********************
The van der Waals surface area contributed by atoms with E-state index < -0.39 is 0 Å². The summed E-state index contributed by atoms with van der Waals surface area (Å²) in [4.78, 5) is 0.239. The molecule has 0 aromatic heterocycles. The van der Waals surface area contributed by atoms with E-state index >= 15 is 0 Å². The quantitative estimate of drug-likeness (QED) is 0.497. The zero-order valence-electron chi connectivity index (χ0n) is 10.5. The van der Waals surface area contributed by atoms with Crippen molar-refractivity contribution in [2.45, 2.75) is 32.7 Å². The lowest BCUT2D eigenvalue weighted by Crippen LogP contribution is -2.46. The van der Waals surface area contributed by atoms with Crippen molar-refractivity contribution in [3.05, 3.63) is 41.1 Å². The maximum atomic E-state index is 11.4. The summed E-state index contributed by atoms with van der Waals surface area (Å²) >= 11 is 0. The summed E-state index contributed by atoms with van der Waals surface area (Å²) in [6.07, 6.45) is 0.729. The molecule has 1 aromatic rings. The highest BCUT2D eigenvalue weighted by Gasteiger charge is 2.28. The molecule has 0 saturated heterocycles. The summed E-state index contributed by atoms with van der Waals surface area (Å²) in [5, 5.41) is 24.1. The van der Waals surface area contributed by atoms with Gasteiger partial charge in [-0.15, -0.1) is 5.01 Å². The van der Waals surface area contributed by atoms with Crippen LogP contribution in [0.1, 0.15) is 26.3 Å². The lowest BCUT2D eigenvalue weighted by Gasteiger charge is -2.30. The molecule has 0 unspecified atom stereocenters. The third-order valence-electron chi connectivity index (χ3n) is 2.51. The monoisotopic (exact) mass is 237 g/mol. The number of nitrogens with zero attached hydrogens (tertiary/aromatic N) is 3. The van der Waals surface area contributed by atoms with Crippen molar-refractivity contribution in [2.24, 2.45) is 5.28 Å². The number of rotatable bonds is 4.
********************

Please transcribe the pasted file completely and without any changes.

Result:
The van der Waals surface area contributed by atoms with E-state index < -0.39 is 0 Å². The summed E-state index contributed by atoms with van der Waals surface area (Å²) in [4.78, 5) is 0.239. The molecule has 0 aromatic heterocycles. The van der Waals surface area contributed by atoms with E-state index >= 15 is 0 Å². The quantitative estimate of drug-likeness (QED) is 0.497. The zero-order valence-electron chi connectivity index (χ0n) is 10.5. The van der Waals surface area contributed by atoms with Crippen molar-refractivity contribution in [2.45, 2.75) is 32.7 Å². The lowest BCUT2D eigenvalue weighted by Crippen LogP contribution is -2.46. The van der Waals surface area contributed by atoms with Crippen molar-refractivity contribution in [3.05, 3.63) is 41.1 Å². The maximum atomic E-state index is 11.4. The summed E-state index contributed by atoms with van der Waals surface area (Å²) >= 11 is 0. The summed E-state index contributed by atoms with van der Waals surface area (Å²) in [6.07, 6.45) is 0.729. The molecule has 1 aromatic rings. The highest BCUT2D eigenvalue weighted by Gasteiger charge is 2.28. The molecule has 0 saturated heterocycles. The summed E-state index contributed by atoms with van der Waals surface area (Å²) in [5, 5.41) is 24.1. The van der Waals surface area contributed by atoms with Gasteiger partial charge in [-0.15, -0.1) is 5.01 Å². The van der Waals surface area contributed by atoms with Crippen LogP contribution in [0.1, 0.15) is 26.3 Å². The lowest BCUT2D eigenvalue weighted by Gasteiger charge is -2.30. The molecule has 0 unspecified atom stereocenters. The third-order valence-electron chi connectivity index (χ3n) is 2.51. The monoisotopic (exact) mass is 237 g/mol. The number of nitrogens with zero attached hydrogens (tertiary/aromatic N) is 3. The van der Waals surface area contributed by atoms with Crippen molar-refractivity contribution in [2.24, 2.45) is 5.28 Å². The number of rotatable bonds is 4.